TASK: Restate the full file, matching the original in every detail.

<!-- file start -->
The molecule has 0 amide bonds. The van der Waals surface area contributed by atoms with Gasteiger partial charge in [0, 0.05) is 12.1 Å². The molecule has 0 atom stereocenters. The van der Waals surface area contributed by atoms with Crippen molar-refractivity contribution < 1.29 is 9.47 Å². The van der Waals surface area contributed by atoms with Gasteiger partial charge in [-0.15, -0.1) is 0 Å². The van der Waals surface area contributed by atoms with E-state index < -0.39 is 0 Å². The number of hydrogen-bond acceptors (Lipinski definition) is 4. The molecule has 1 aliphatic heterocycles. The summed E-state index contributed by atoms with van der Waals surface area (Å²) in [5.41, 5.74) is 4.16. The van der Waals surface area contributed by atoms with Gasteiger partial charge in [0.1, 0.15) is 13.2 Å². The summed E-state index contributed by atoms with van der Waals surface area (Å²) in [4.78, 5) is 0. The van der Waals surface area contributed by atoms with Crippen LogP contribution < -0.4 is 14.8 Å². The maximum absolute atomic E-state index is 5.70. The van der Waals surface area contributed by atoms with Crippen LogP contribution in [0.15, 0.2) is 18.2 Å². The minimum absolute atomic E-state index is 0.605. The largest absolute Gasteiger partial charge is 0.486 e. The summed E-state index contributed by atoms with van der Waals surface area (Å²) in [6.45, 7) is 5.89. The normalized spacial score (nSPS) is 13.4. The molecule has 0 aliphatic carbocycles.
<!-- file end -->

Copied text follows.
The molecule has 0 amide bonds. The van der Waals surface area contributed by atoms with Gasteiger partial charge in [0, 0.05) is 12.1 Å². The molecule has 0 atom stereocenters. The van der Waals surface area contributed by atoms with Crippen molar-refractivity contribution < 1.29 is 9.47 Å². The van der Waals surface area contributed by atoms with Gasteiger partial charge in [-0.15, -0.1) is 0 Å². The van der Waals surface area contributed by atoms with E-state index < -0.39 is 0 Å². The number of hydrogen-bond acceptors (Lipinski definition) is 4. The molecule has 1 aliphatic heterocycles. The summed E-state index contributed by atoms with van der Waals surface area (Å²) in [5.41, 5.74) is 4.16. The van der Waals surface area contributed by atoms with Gasteiger partial charge in [0.1, 0.15) is 13.2 Å². The summed E-state index contributed by atoms with van der Waals surface area (Å²) in [4.78, 5) is 0. The van der Waals surface area contributed by atoms with Crippen LogP contribution < -0.4 is 14.8 Å². The maximum absolute atomic E-state index is 5.70. The van der Waals surface area contributed by atoms with Crippen LogP contribution in [0.15, 0.2) is 18.2 Å². The minimum absolute atomic E-state index is 0.605. The largest absolute Gasteiger partial charge is 0.486 e. The summed E-state index contributed by atoms with van der Waals surface area (Å²) in [6.45, 7) is 5.89. The normalized spacial score (nSPS) is 13.4. The molecule has 0 aliphatic carbocycles.